Friday, November 23, 2012


“The park is as quiet as the bare trees, even as the 
busy suburb that surrounds it hums a frantic symphony...”

By Patrick J. Walsh

Walking in the park on Thanksgiving, there is much for which I am thankful.

I search the sky for an appropriate place to direct my gratitude. The impatient Moon is already treading its path in the fading daylight.

There are those who walk with me in this life, some who are closest to me now each day and some who have passed from the world but remain with me for every step, and I am grateful for their influence on my life.

Together they have given me all the best instincts I have for doing what is good and what is right. I am blessed with their wisdom every time I do something for the benefit of others.

© Patrick J. Walsh
The impatient Moon is already treading 
its path in the fading daylight.

I look out across the water, its pristine surface still, as though it has been freshly wrung from the clouds. On this chill November afternoon, the pond is bereft of the familiar clatter of geese, and it is quiet in the park.

There is a calm that is a gift of places like this, and it is of that calm that my gratitude for each good thing takes shape. I walk and wonder at all the small good things that people do to make life easier for others, amid all the suffering in the world.

Even several years since I first began to record my encounters with the life of the park, when I first found solace for the sufferings of others in the quiet peace of this place, there is injury and illness and mourning among those who are closest to me.

But I know for every injury and illness, and for each one who mourns, there is love. There are quiet prayers and selfless acts of friendship that make each day more bearable, and I am grateful for every little kindness.

I notice the bare branches cross-hatched black against the darkening blue of the sky. The rough bark of the trees looks cold as a closed door. Somewhere in the colorscape of fallen leaves beyond the treeline, a squirrel rushes from one cache of food to another, heedless of the crashing echo of his movements through the brittle debris of the Fall.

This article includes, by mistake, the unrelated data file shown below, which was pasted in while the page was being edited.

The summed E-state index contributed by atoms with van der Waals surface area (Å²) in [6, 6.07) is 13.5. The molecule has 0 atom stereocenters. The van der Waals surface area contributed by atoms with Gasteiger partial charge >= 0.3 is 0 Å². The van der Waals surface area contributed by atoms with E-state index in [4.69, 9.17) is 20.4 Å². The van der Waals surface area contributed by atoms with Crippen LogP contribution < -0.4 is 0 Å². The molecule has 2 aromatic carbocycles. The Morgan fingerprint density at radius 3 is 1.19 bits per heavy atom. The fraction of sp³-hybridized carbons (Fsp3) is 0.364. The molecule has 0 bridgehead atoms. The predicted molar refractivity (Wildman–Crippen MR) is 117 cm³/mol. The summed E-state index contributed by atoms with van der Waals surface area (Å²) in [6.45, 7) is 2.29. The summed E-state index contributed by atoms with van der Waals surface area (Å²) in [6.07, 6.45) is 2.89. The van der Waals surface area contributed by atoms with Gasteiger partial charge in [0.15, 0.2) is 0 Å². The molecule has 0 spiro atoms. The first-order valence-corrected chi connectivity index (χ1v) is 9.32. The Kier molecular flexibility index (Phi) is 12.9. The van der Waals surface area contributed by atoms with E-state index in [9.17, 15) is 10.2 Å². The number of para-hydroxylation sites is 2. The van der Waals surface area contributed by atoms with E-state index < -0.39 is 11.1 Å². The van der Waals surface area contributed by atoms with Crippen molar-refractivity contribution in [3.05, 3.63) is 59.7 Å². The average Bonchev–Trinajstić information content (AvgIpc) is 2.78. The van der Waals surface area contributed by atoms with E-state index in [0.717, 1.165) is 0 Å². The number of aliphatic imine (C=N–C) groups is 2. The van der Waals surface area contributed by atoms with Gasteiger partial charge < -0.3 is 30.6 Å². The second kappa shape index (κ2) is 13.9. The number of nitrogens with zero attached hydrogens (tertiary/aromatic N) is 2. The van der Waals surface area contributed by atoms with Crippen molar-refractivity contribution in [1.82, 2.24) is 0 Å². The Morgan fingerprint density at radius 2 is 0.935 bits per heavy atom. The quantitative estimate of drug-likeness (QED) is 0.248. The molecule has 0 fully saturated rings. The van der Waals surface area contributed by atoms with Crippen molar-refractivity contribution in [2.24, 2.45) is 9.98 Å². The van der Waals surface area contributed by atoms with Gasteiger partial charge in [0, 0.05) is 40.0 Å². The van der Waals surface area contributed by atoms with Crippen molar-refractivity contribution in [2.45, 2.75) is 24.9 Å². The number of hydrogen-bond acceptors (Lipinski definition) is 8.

The seasons change. The park is as quiet as the bare trees in November, and remains so throughout the quiet winter, even as the busy suburb that surrounds it hums a frantic symphony of struggle and attainment, growth and decay, sorrow and joy.

Squirrels run around in the leaves beneath the trees, blithely disrupting the quiet of the park in the chill air of the fading afternoon. I chuckle softly at the sound, and I am grateful for the relief of laughter, as it lifts the veil of deep thoughts.

Aware of all that I have been given, and seeing the sky and the water and the trees in a new light, I hear a different sort of music in the sound of the squirrel scurrying through the woods. I am thankful, and as I near the end of my walk today, I am confident that my gratitude has found its place.

© Patrick J. Walsh


  1. Wow. This was stunning, Patrick. A refreshing, beautiful description of the place where you see yourself among the beauty of nature. This is the second time I've read a nature-inspired blog post from you, Patrick. If I did not know you were describing your personal experience with nature, I would think this was a fictional character. I so enjoyed this, Patrick. Your vocabularly choices fit squarely within the ideal that I seek. Bravo!

  2. Thank you so much for reading, and for your support, Amanda. I do feel really blessed to have the time to spend in the park, and to be able to write about the experience in a way that might be helpful or interesting to others. I am especially grateful for your feedback, because I really value your opinion - your support is one more great thing for which I am thankful!